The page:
A.  Inflammation of the Ileo-caecal Valve (Acute)

1)        These people will have migraine headaches that are sub-occipital starting at the pain reflex line just below the occipital three and extending over the ear on the temporal bone through T-S D4 and D5 with extreme posterior eye pain and upper teeth pain.  They will be nauseated and when they vomit, bile will be present resembling a bilious attack.  Many of these people will have been through the barrage of tests and scans and may even have been hospitalised.  They are coming to see you with headaches for which they are often taking multiple pain killing drugs.

2)         They will have tinnitus aurium as the petrous portion of the temporal bone is pulled into distortion.

3)         They will have higher level low back pain around the level of the first lumbar and check for the palpatory pain at the transverse processes.  This is often the pain that drives them in to see you.

4)         They will have pain resembling broken ribs at the tip of the 11th and 12th ribs on the anterior rib cage.

5)         In these acute cases, the area on your wall chart – the temporal sphenoidal tonic area (slightly medial and anterior to the L1 and actually on the zygomatic) may not yet be painful.

6)           Another observation that didn’t appear in the 1966 CMRT notes is that the metatarsal-phalangeal joints of the big toes will be painful to pressure palpation as inflammatory material is being deposited.

B.  The Incompetent Sub Chronic Ileo-Caecal Valve

1)         They will have painful but hardened tissue at the right anterior humeral head which will be felt in the rotator cuff musculature. This is the frozen shoulder type patient.  Note in your seminar notes, under signs and symptoms that frozen right shoulder is in capital letters.  This is the frozen shoulder that does not have ‘rotator cuff tear’ or ‘supraspinatus problem’ reports from the radiologist.  In advanced cases you will note that the patient cannot raise the right arm and keep the neck straight.  Your true indicators for this type of frozen shoulder is occipital line 2 area 3 is active; TS L1 and the hardened feel of the shoulder.

2)         As previously mentioned, the metatarsal phalangeal joints of the big toes have become like a toxic dumping ground.  The pain will resemble gouty arthritis.  Hallux valgus develops.

3)         The 10th rib costal tip on the right side becomes acutely painful.  A chest x-ray  will show a calcified costo-chondral cartilage.

Background Thoughts and Rees’ Marking

Two factors in correction of the ileo-caecal incompetency are of note.  First, you must think in terms of mesentery correction.  The apron-like folds of the mesocaecum must be lifted back to normal position and all lace adhesions that restrict the freedom of ileo-caecal movement must be broken up.

A second factor is that you must think in terms of the entire digestive tract with ileo-caecal fault.  One common cause of this syndrome is back pressure of colon gas causing the valve to open the wrong way.  Trace it back to the person’s stomach not producing enough stomach acid.  Remember with insufficient acid there is difficulty digesting proteins and iron.

With this background information covered let’s now look at information on the Rees’ marking system and then we will cover the Dr. Rees procedure for correction.  Once again, for those who may be reading this article separately from others in the series, the Rees procedure was developed from his 1950s study of the De Jarnette Bloodless surgery notes combined with the 1965 Temporal Sphenoidal Research.  We have found that reviewing DeJarnette’s early work as presented by Dr. Rees has helped us understand the reasoning behind the 1966 work that is presented yearly in the seminar series along with providing some additional, effective procedure.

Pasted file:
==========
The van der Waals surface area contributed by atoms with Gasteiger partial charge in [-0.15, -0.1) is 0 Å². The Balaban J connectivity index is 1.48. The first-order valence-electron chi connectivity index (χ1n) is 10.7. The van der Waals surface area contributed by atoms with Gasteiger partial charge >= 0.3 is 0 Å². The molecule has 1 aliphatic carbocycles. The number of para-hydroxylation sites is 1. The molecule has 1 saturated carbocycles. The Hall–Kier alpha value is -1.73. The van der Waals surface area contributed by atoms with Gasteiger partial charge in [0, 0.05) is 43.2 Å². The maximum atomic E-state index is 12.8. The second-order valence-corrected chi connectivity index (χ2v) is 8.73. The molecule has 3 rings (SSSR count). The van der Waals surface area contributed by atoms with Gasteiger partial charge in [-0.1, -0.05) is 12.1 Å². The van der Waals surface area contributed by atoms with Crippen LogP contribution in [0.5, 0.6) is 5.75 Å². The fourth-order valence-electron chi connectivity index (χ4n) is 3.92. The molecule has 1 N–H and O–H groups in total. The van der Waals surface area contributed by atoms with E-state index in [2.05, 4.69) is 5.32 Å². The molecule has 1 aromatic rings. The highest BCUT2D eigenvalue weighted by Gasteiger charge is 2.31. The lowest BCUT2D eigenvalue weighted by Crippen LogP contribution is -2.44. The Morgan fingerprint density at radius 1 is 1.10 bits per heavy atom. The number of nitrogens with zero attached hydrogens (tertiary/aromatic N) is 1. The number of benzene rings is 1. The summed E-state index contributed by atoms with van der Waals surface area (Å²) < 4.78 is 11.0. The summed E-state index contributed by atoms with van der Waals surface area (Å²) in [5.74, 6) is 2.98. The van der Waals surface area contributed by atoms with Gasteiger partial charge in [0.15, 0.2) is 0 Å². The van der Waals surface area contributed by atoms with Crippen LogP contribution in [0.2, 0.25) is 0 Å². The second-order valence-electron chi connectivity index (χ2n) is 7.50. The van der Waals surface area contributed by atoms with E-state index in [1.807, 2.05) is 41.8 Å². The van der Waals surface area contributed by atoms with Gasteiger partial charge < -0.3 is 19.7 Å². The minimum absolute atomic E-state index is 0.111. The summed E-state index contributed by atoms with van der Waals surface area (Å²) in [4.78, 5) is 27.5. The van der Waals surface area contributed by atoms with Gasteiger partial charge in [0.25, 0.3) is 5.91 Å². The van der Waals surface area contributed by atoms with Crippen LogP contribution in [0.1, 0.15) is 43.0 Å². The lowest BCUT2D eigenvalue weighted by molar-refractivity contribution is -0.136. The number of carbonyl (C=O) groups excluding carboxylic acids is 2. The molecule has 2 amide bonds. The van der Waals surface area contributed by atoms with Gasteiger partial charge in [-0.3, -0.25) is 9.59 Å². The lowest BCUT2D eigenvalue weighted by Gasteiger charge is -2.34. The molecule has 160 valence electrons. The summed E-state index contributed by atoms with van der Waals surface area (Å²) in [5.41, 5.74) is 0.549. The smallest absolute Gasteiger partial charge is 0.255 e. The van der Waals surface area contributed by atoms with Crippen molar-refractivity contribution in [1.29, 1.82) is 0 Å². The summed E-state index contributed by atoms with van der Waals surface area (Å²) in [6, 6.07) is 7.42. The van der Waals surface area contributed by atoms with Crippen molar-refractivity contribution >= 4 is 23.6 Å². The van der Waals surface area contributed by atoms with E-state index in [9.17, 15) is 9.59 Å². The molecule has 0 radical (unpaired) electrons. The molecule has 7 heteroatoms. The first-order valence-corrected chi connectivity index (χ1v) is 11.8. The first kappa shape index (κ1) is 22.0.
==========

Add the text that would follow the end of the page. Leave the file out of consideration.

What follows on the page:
Rees’ Marking points


  1. The basic receptor block area for the ileo-caecal syndrome is located 5cm inferior of McBurneys point.  This area is quite tender to pressure palpation.
  2. Find an mark the tender area on the right shoulder.
  3. Find and mark the tender area found at the fifth level interspace (this is an area marked in your seminar notes that you probably wondered about.  It is a tender area that vanishes with L1 CMRT procedure.)
  4. Find and mark the 11th and 12th rib anterior rib cage.  These will be quite painful and are easily located.
  5. Find and mark the tender metatarsal phalangeal joints.
  6. Find and mark the TS lumbar one points and the tonic point.
  7. Now palpate the neck motor unit at cervical 5 and 6 which is your Lovett brother relationship.
  8. Another indicator not included in the 1966 CMRT notes is the temporal sphenoidal meningeal irritation area.  If this area on the interior of the T-S line is palpatorily painful, then you also have a disc problem at lumbar one level which must be corrected with annular ligament technique before the work will be effective.
  9. If sacral one is painful to palpation, then you have a dural port closure at lumbar one and a need for the fibre neutralisation work.

Technique

In modern times (from 1966 on) CMRT lumbar one technique has consisted of a) neutralisation of sacral one and occipital fibre, b) receptor reflex area and shoulder contacts, c) postganglionic.  In going over Dr. Rees’ procedure you can see some inclusions and exclusions of the work of DeJarnette.  This is the case in all of the thoracic and lumbar syndromes and L1 is no different.  Here now is the bloodless surgery technique for a lumbar one major, by the number.